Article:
Transforming ocean science for a better world

Linwood Pendleton
April 16, 2020
Image from iStock

We have ten years to significantly transform ocean science if we are going to ever have the ocean we want

In our new paper in the Proceedings of the National Academy of Sciences, Karen Evans, Martin Visbeck and I argue that we have ten years to significantly transform ocean science if we are going to ever have the ocean we want - one that is healthy, productive, and safe for people and nature.

Now with the pandemic upon us, the need for transformation is even more urgent than when we submitted this paper just a couple of months ago. The health hazards of oceangoing research have been brought to the fore by the COVID19 outbreak, see article.

In the future, more and more ocean research will require autonomous platforms that can operate without direct human intervention - gliders, drones, ROVs, hydrophones, and satellites will need to carry more of the research burden.  Fortunately, we are ready for this transformation.  Remotely operated autonomous research platforms are being tested and deployed around the world.  Similarly autonomous ways of monitoring and regulating fishing and ocean uses already exist, but have never been funded at a level needed to achieve their full potential.

The 4th industrial revolution is fully upon ocean research and management.  As with the 3rd industrial revolution, if scientists are prepared to adapt to these changing conditions, we could see an unprecedented surge in scientific productivity and progress - with more time spent on analysis and discovery and less time spent collecting and processing raw data.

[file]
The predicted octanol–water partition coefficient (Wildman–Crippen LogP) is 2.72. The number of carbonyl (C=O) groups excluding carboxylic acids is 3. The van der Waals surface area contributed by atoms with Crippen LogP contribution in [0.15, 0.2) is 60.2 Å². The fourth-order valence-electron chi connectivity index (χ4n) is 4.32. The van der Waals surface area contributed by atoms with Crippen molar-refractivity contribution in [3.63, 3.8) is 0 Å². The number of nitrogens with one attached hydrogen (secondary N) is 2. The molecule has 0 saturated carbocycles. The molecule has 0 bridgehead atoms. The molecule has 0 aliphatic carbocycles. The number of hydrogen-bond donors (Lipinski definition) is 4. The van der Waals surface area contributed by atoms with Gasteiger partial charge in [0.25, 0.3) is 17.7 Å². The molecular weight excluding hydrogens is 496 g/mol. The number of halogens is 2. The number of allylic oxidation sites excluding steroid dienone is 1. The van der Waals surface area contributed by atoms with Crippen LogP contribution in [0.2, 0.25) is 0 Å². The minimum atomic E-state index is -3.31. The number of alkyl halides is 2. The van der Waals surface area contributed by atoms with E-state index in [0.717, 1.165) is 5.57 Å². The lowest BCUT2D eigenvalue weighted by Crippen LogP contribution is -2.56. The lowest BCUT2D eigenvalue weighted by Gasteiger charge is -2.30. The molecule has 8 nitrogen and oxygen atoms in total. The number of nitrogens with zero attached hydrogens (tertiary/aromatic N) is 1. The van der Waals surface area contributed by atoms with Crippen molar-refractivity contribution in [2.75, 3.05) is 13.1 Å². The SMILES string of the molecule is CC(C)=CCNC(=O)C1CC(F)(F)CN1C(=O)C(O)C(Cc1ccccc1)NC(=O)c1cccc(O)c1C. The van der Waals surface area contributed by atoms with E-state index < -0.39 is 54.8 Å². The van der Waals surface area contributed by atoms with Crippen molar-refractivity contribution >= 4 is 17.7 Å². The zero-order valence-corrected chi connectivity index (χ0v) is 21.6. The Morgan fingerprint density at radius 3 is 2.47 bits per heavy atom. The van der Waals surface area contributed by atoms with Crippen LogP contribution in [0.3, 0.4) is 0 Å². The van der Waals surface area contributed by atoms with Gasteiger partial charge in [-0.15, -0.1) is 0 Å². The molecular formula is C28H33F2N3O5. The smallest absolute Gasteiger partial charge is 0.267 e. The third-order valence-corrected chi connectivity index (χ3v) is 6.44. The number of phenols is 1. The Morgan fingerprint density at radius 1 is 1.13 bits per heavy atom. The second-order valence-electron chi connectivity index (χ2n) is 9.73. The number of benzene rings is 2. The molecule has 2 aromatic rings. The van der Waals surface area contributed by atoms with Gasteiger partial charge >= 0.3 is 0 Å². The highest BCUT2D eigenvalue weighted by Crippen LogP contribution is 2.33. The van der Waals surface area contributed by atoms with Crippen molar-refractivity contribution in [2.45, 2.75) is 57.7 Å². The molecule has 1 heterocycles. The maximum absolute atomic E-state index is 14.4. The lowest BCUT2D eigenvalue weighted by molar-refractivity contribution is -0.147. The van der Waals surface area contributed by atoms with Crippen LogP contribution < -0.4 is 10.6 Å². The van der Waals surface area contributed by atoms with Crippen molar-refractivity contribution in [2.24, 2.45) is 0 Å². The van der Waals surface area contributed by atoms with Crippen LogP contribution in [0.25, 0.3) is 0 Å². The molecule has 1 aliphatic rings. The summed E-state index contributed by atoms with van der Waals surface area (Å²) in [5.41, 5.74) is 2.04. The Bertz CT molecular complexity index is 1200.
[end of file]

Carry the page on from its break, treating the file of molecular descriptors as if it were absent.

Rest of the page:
Ocean scientists, including oceanographers, economists, anthropologists, ecologists, meteorologists and myriad others have been working relentlessly to find better ways of creating the science needed to tackle biodiversity loss and climate change. While the disruptions to ocean science caused by the COVID19 pandemic will no doubt be significant, this could be just the catalyst we need to break out of business as usual and create a once-in-a-lifetime paradigm shift that could lead to a new revolution in ocean science.  One that is badly needed if we are to get the ocean back on track to be all we need it to be.

  1. ocean science
  2. autonomy
  3. gliders
  4. ROV
  5. hydrophones
  6. satellites
  7. pandemic
  8. COVID19


Linwood Pendleton

Ocean Data Foundation

Conservation and Innovation Advisor, Global Lead Ocean Scientist (WWF), International Chair of Excellence (European Institute of Marine Studies) Brest area, France